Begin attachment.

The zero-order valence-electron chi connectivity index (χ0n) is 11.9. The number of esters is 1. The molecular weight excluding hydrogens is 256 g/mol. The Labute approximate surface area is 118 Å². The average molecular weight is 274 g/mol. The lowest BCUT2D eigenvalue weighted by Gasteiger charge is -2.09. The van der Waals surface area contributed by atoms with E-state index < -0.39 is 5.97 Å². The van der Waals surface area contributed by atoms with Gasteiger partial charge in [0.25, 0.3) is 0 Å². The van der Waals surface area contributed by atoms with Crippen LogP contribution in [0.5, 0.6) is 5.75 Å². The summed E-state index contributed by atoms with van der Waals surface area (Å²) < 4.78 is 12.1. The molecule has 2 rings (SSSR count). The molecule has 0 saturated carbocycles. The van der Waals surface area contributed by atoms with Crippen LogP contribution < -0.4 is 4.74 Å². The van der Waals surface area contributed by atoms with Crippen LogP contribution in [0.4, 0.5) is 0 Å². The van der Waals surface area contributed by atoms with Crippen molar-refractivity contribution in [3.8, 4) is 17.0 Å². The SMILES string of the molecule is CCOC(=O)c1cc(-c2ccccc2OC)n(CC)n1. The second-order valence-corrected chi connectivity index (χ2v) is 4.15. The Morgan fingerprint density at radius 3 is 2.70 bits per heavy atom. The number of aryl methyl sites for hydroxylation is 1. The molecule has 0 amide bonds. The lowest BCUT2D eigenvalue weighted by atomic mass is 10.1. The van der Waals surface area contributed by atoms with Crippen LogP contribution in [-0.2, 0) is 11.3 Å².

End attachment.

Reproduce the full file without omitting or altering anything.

The zero-order valence-electron chi connectivity index (χ0n) is 11.9. The number of esters is 1. The molecular weight excluding hydrogens is 256 g/mol. The Labute approximate surface area is 118 Å². The average molecular weight is 274 g/mol. The lowest BCUT2D eigenvalue weighted by Gasteiger charge is -2.09. The van der Waals surface area contributed by atoms with E-state index < -0.39 is 5.97 Å². The van der Waals surface area contributed by atoms with Gasteiger partial charge in [0.25, 0.3) is 0 Å². The van der Waals surface area contributed by atoms with Crippen LogP contribution in [0.5, 0.6) is 5.75 Å². The summed E-state index contributed by atoms with van der Waals surface area (Å²) < 4.78 is 12.1. The molecule has 2 rings (SSSR count). The molecule has 0 saturated carbocycles. The van der Waals surface area contributed by atoms with Crippen LogP contribution < -0.4 is 4.74 Å². The van der Waals surface area contributed by atoms with Crippen LogP contribution in [0.4, 0.5) is 0 Å². The van der Waals surface area contributed by atoms with Crippen molar-refractivity contribution in [3.8, 4) is 17.0 Å². The SMILES string of the molecule is CCOC(=O)c1cc(-c2ccccc2OC)n(CC)n1. The second-order valence-corrected chi connectivity index (χ2v) is 4.15. The Morgan fingerprint density at radius 3 is 2.70 bits per heavy atom. The number of aryl methyl sites for hydroxylation is 1. The molecule has 0 amide bonds. The lowest BCUT2D eigenvalue weighted by atomic mass is 10.1. The van der Waals surface area contributed by atoms with Crippen LogP contribution in [-0.2, 0) is 11.3 Å².